Australian native Kylie “Ky” Furneaux, 40, has starred in numerous blockbuster movies such as “Thor,” “X-Men: The Last Stand,” “Snakes on a Plane” and “Elektra,” but most moviegoers have never seen her face because she works behind-the-scenes as a stuntwomen for some of Hollywood’s top actresses.
“I was definitely hooked from the first stunt. I’m really good at not being scared [when] all of your instincts are screaming ‘Don’t do that!’” she said.
At 19, Furneaux was told she might never be physically active again after a car accident left her with a fractured spine. “For a second, I just sort of cried. [But] I refused to let that be my future,” she said
Soon after she recovered, Furneaux began working as an outdoor guide in the Australian Outback kayaking, rock climbing and scaling mountains. One of her first projects was producing and co-hosting the documentary “Hike for Survival,” a 100-mile trek spanning the Sierra Nevada mountain range where a pocket knife was the only thing she packed.
Furneaux entered the world of stunts at 27, which is considered “old” in that field. In 2012, she was honored with the Taurus World Stunt Award for her work in “Thor” as Jaime Alexander’s stunt double. “It was an incredible experience – my favorite so far. I did every single move on every single stunt in that movie,” she said.
Growing up in Australia, Furneaux said she “was always outdoors” and that she’s happiest “in the middle of nowhere.” True to form, she participated in the Discovery Channel’s “Naked and Afraid” series where a male and female are paired together to survive the harshest climates with only their survivalist skills.
Furneaux’s episode, “Beware the Bayou,” garnered much attention because she and partner Billy Berger spent 21 days in the swamps of Louisiana, without dry land in sight. She said the most difficult part of the challenge was reaching the extraction point at the end of the trip because the duo had to swim through a lagoon infested with alligators 10 to 12 feet long.
Furneaux said that the stuntmen in the industry don’t harbor animosity towards her. “I think there’s a stigma being a stuntwoman. I think most of them consider it pretty hot. You’ve got that advantage – they’re like ‘You can beat me up? That’s hot,’” she added.
Prior to “Naked and Afraid,” Furneaux wrote “The Superwoman’s Survival Guide,” a book that covers topics from coping with a broken stiletto to foraging for sustenance in the wilderness. The inspiration for the project came from a friend’s Twitter post of a “Dilbert” cartoon that suggested the best thing a woman can do in times of disaster is to run to the home of the closest male.
“I feel very strongly about what amazing characteristics women have that are really good in emergency and survival situations. We’re not men, but we have a lot of incredible traits. I wrote this book before ‘Naked and Afraid’ came along and proved my point. I wanted to put out a book that celebrated all the attitudes and all of the incredible things that women do and can do in times when their life takes an unexpected turn,” she said.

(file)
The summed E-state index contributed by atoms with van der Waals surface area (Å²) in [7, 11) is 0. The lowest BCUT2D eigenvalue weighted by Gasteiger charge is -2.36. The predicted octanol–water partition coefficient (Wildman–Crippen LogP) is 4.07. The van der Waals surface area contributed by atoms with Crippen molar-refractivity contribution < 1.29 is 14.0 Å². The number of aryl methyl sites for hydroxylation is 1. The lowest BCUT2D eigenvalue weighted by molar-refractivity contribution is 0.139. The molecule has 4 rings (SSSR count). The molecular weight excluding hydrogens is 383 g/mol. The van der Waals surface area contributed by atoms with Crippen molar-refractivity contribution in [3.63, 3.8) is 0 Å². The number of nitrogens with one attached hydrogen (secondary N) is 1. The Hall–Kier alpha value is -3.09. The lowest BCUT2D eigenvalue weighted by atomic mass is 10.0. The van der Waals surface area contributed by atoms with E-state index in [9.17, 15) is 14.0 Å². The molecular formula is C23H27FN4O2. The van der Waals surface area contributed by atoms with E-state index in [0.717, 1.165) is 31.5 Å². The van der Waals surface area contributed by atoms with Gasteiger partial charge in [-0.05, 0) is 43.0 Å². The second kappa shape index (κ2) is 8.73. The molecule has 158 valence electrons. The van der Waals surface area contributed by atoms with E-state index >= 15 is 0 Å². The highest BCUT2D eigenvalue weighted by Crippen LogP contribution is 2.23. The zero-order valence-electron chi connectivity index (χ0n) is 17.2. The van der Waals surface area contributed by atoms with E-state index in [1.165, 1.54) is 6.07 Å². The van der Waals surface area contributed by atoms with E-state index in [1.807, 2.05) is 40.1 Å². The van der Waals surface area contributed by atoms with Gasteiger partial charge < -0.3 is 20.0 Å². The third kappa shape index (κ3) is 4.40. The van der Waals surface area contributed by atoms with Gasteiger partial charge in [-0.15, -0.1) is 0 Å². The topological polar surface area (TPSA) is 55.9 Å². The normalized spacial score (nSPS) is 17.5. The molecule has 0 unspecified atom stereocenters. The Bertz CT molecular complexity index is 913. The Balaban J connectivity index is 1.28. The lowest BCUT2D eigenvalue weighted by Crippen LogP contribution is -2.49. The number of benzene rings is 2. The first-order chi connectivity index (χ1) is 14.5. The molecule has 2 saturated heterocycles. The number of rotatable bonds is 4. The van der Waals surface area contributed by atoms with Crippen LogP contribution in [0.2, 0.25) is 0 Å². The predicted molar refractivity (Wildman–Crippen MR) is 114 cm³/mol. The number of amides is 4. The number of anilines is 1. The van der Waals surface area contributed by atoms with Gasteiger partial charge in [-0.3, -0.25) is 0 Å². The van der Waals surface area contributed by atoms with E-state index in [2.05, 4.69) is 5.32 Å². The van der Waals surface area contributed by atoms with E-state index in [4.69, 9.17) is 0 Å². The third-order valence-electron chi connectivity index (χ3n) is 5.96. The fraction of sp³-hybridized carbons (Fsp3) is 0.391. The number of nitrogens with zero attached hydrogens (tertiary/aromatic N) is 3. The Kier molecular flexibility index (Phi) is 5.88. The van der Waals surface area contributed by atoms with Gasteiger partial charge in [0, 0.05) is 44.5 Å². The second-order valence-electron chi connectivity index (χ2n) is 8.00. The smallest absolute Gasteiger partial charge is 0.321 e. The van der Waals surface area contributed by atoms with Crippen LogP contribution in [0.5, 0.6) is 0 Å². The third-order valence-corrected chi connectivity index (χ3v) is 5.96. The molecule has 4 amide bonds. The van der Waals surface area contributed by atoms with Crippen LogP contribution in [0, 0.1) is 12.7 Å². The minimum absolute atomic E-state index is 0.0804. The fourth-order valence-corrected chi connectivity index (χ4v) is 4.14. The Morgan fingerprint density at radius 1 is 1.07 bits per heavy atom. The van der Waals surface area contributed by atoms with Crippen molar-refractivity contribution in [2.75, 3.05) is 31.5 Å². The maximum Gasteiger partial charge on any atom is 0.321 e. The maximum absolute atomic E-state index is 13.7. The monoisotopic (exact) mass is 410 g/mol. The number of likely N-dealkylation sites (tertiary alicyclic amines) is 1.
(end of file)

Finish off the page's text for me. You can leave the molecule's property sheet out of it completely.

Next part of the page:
This reporter decided to play devil’s advocate, asking Furneaux who would win if she was ever pit against adventurer Bear Grylls.
“He’s a very, very talented man – I think I’d rather be with him than against him. I think I’d give him a run for his money [though],” Furneaux said. She pointed out that the survival of the human race does depend on the females, insinuating that women are tougher than they look.
“I love dressing up, wearing four- or five-inch heels. But, then I can be barefoot and naked in a swampland for 21 days and I love that too. I think that you don’t have to be one or the other. It’s all about balance,” she said.
Being a role model was something Furneaux didn’t consider herself at first. It wasn’t until after her book tour that she realized there was an opportunity to inspire youth. Many of her appearances were at schools, where she’d meet the students face-to-face.
“It’s a bit of pressure, but I’m also very, very proud of all that I’ve achieved and how I’ve moved through life and I think I can help a lot of people out,” she said. “One of the reasons I’m so vocal about getting my own show is [because] I want kids to have a good female role model.”
She is currently working on a second book about the importance of “looking at health, not size.” To be a successful stuntwoman, Furneaux had to remain a similar size to the actresses she works with, while maintaining a strong, muscular physique. She hopes to inspire women to embrace their femininity and strength.
“It’s probably one of the number one of the things that I’m passionately pursuing: girls standing proud about being girls and feeling good, but not feeling like they have to be men. Women can be women, and be strong and powerful without needing to lose any of the attributes that make them feminine,” Furneaux said.
Now retired from the stunt industry – coming out of retirement only for special occasions such as the show “Agents of S.H.I.E.L.D.” – Furneaux is actively pursuing hosting her own survival program. She also conducts speaking engagements around the country. Even so, she still finds time to escape from the concrete jungle of Los Angeles to travel to remote locations in Africa or Belize where she “can breathe again.”
Furneaux noted, “Every step of the way along my career people have told me that I can’t do what I’ve wanted to do. I’ve worked very hard and pursued my dreams passionately and ardently to find ways to make them happen.”
Her ultimate dream is to move to Africa – her favorite place – and build villages. “I would love that, to get back to something completely rural and give back after everything I’ve received.”